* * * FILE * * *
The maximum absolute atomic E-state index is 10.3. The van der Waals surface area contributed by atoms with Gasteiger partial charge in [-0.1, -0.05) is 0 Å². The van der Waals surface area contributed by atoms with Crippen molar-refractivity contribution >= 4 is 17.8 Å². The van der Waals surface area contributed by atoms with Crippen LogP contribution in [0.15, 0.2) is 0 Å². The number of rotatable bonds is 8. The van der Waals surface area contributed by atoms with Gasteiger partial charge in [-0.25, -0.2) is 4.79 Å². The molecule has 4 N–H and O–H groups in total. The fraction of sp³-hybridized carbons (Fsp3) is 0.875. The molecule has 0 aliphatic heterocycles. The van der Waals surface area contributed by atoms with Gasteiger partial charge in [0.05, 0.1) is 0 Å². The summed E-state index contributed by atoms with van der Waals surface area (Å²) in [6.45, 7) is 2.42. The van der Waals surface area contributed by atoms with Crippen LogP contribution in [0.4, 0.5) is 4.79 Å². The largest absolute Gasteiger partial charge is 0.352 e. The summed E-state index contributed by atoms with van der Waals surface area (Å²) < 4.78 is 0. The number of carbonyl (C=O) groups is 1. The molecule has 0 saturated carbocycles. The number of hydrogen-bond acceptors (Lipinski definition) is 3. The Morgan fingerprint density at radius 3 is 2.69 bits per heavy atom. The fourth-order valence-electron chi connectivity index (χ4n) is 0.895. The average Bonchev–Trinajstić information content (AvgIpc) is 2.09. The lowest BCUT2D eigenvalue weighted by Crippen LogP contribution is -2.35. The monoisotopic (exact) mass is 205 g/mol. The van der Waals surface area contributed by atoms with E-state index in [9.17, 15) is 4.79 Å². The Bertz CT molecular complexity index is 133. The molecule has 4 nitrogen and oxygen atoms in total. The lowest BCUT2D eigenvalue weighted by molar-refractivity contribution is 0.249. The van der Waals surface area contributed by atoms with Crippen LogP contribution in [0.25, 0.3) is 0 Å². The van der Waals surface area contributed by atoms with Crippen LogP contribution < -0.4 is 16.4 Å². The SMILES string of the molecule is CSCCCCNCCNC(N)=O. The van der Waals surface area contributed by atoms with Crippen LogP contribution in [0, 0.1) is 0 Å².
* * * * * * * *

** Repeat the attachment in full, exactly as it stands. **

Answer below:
The maximum absolute atomic E-state index is 10.3. The van der Waals surface area contributed by atoms with Gasteiger partial charge in [-0.1, -0.05) is 0 Å². The van der Waals surface area contributed by atoms with Crippen molar-refractivity contribution >= 4 is 17.8 Å². The van der Waals surface area contributed by atoms with Crippen LogP contribution in [0.15, 0.2) is 0 Å². The number of rotatable bonds is 8. The van der Waals surface area contributed by atoms with Gasteiger partial charge in [-0.25, -0.2) is 4.79 Å². The molecule has 4 N–H and O–H groups in total. The fraction of sp³-hybridized carbons (Fsp3) is 0.875. The molecule has 0 aliphatic heterocycles. The van der Waals surface area contributed by atoms with Gasteiger partial charge in [0.05, 0.1) is 0 Å². The summed E-state index contributed by atoms with van der Waals surface area (Å²) in [6.45, 7) is 2.42. The van der Waals surface area contributed by atoms with Crippen LogP contribution in [0.4, 0.5) is 4.79 Å². The largest absolute Gasteiger partial charge is 0.352 e. The summed E-state index contributed by atoms with van der Waals surface area (Å²) < 4.78 is 0. The number of carbonyl (C=O) groups is 1. The molecule has 0 saturated carbocycles. The number of hydrogen-bond acceptors (Lipinski definition) is 3. The Morgan fingerprint density at radius 3 is 2.69 bits per heavy atom. The fourth-order valence-electron chi connectivity index (χ4n) is 0.895. The average Bonchev–Trinajstić information content (AvgIpc) is 2.09. The lowest BCUT2D eigenvalue weighted by Crippen LogP contribution is -2.35. The monoisotopic (exact) mass is 205 g/mol. The van der Waals surface area contributed by atoms with E-state index in [9.17, 15) is 4.79 Å². The Bertz CT molecular complexity index is 133. The molecule has 4 nitrogen and oxygen atoms in total. The lowest BCUT2D eigenvalue weighted by molar-refractivity contribution is 0.249. The van der Waals surface area contributed by atoms with Crippen LogP contribution in [0.25, 0.3) is 0 Å². The van der Waals surface area contributed by atoms with Crippen LogP contribution < -0.4 is 16.4 Å². The SMILES string of the molecule is CSCCCCNCCNC(N)=O. The van der Waals surface area contributed by atoms with Crippen LogP contribution in [0, 0.1) is 0 Å².